“Loss is a jagged pill, and grief, a constant companion in varying degrees.”
Stephanie D. Zimmerman
My last post was ~2 weeks ago in response to the death of my cousin, Sherry. This past Sunday, I learned that my uncle Red married 50+ years to my aunt Jeanie, who passed away 2 years ago, had died of complications related to a urinary tract infection.
While his death was unexpected at this time, he was 92-years-old, and the quality of his days was phenomenal despite his dementia. He was a joyful dementia patient living independently within an assisted living community in my neck of the PA Wilds.
At the end of the day, whether someone’s death is expected or unexpected, really doesn’t matter regardless of how old or young they were. What matters is that those of us left behind feel the absence of their presence in our lives every day for the rest of our lives.
I’m not suggesting that we unpack our bags and live there; however, cursory grief, if you will, is just that cursory, and ultimately, damages the healing process, in my opinion and my personal experience with loss.
I wasn’t able to attend services for either my cousin or my uncle; however, I am heading to PA on Wednesday for a long weekend with my extended family at our annual family reunion.
Being with my family-extended will be a comfort to me, but I am bracing myself for the emotions that will no doubt overwhelm me at times. I have a very tender heart, and I love my family deeply. Each loss leaves me with a broken heart, tears free-flowing, and yet, a heart that ultimately heals when given the time and space to do so.
Time and grieving are interesting concepts to consider within the context of our culture as there is most definitely an unspoken timeline on grief in modern American culture. If you said timeline, then something must be wrong with you. You must be lacking in some way whether emotionally or spiritually.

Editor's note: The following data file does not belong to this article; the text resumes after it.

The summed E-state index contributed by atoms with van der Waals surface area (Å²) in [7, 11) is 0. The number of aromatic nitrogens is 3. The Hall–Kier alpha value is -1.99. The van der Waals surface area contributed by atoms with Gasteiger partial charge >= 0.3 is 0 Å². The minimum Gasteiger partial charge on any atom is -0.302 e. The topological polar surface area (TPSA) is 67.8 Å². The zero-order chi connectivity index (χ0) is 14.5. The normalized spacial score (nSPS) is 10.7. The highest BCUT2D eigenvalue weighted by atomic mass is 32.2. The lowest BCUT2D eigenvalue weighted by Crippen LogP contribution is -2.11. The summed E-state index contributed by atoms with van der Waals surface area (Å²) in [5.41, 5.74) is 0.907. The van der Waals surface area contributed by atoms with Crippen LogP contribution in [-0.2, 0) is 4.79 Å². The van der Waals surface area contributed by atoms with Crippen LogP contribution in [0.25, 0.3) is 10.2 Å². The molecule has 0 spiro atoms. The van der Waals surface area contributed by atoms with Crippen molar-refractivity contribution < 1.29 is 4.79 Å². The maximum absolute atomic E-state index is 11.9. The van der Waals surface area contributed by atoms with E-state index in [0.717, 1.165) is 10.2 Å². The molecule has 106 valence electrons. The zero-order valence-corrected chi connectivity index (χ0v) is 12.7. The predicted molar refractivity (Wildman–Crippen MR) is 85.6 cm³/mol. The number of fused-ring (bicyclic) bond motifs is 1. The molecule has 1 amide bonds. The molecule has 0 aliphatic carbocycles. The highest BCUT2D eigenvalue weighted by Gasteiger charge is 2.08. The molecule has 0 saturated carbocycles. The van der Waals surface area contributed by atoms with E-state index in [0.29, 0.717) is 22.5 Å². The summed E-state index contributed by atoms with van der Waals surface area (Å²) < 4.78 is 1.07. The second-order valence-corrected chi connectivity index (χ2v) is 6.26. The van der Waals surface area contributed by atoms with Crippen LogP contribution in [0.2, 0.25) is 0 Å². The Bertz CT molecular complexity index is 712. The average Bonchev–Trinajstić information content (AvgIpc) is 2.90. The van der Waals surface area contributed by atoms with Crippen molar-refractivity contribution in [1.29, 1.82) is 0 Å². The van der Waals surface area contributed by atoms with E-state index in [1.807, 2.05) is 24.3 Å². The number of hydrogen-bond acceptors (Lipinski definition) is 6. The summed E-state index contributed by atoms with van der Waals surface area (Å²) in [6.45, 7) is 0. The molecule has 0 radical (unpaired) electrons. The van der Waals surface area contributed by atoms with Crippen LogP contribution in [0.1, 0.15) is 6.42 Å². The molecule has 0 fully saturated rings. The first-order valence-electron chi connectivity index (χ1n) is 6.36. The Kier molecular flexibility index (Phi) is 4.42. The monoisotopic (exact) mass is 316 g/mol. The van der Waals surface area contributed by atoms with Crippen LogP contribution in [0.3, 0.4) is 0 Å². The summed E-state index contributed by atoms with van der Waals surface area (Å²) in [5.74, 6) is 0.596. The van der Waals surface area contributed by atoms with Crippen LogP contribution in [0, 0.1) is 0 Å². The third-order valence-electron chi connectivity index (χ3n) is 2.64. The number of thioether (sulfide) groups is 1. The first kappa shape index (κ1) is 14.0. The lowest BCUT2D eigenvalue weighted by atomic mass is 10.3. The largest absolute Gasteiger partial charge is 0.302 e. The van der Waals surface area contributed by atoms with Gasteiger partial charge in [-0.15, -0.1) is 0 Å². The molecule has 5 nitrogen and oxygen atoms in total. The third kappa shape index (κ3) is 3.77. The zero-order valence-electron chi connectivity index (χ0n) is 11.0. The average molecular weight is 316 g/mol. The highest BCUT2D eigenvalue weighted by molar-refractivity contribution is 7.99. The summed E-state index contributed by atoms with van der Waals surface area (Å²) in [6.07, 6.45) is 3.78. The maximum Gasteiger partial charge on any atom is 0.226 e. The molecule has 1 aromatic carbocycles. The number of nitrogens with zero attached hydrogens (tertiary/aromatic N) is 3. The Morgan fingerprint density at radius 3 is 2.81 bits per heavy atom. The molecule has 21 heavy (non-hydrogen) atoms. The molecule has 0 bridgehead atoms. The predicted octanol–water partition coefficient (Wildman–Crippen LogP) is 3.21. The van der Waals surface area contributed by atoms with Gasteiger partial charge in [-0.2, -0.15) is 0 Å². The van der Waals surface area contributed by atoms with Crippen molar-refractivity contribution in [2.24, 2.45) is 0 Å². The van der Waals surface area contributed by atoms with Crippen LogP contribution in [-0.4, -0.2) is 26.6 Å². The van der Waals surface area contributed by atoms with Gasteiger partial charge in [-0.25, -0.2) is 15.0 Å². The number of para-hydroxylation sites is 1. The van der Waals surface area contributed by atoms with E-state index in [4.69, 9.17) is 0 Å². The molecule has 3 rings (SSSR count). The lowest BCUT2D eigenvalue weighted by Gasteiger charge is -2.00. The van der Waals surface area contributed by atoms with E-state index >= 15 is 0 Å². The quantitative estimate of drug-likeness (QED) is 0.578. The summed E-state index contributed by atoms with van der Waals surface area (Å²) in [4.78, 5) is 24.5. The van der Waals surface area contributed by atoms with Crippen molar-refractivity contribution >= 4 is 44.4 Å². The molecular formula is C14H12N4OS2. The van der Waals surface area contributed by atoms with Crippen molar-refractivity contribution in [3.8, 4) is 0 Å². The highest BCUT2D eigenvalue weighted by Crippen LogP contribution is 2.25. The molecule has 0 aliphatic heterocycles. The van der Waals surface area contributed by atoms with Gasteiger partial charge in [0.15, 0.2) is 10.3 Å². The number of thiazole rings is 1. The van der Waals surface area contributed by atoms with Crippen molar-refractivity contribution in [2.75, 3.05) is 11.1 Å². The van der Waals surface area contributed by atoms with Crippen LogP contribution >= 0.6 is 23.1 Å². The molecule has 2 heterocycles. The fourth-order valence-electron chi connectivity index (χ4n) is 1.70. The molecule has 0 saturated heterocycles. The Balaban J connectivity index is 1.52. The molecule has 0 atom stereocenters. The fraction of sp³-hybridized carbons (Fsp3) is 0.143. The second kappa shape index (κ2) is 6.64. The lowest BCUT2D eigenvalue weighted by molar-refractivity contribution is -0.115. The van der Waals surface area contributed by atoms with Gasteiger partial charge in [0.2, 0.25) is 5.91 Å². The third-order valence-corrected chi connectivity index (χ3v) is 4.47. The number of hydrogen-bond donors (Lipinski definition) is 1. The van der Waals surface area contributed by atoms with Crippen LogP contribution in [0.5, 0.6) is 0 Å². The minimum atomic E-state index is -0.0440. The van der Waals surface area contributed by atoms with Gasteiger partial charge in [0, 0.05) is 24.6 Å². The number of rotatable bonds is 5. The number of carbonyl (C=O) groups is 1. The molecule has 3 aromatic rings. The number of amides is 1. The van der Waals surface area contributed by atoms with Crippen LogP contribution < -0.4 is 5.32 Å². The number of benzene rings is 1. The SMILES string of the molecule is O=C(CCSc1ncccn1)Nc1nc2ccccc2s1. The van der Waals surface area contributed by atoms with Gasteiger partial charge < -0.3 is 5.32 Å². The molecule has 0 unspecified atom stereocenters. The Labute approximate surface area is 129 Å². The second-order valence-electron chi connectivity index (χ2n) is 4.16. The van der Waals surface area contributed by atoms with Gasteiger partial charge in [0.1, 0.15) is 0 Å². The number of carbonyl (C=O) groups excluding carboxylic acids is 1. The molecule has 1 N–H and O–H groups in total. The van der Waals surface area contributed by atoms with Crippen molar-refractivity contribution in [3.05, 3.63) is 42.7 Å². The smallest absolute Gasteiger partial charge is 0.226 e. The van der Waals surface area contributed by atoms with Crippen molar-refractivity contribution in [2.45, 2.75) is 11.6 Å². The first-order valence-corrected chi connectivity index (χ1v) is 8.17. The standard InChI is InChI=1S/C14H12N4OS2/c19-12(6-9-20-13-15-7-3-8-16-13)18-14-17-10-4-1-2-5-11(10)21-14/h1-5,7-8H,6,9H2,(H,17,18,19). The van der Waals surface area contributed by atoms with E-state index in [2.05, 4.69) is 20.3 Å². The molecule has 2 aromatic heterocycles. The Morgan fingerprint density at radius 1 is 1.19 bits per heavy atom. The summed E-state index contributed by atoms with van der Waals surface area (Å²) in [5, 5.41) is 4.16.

Those of us who have grieved the loss of things like our childhood, friends we’ve known along the way, the potential loss of the idea of long life, or the ability to have children, have come to understand that loss is a jagged pill to swallow, and grief, a constant companion that varies in intensity across time.
I have found through the years that grief will not be rushed. It knows no timelines, and it resists them, as it is impossible to walk away from the death of loved ones or a life-threatening illness unchanged.
Fellow traveler, there is a lot of shaming cast in our direction. Though most people are well intentioned, they simply don’t understand. Thus, making the building of community among us of even greater import as we live out the cure and encounter the physical and emotional consequences of cure. Whether it’s chronic pain or fatigue or another life-threatening event, it can throw us back into the grief cycle in a skinny minute, and if there is one thing I’ve seen and experienced at times through the years, it is there is very little tolerance grief when others hold rigid ideas about grief.
So, it truly circles back to finding your tribe, recognizing their roles, and loving them hard. There is always room for one who is tribal here.
PS If you have not found your tribe, I invite you to check out Surviving Survivorship, a closed group of long term survivors of various childhood, adolescent, and young adulat cancers. we’d love to have you join!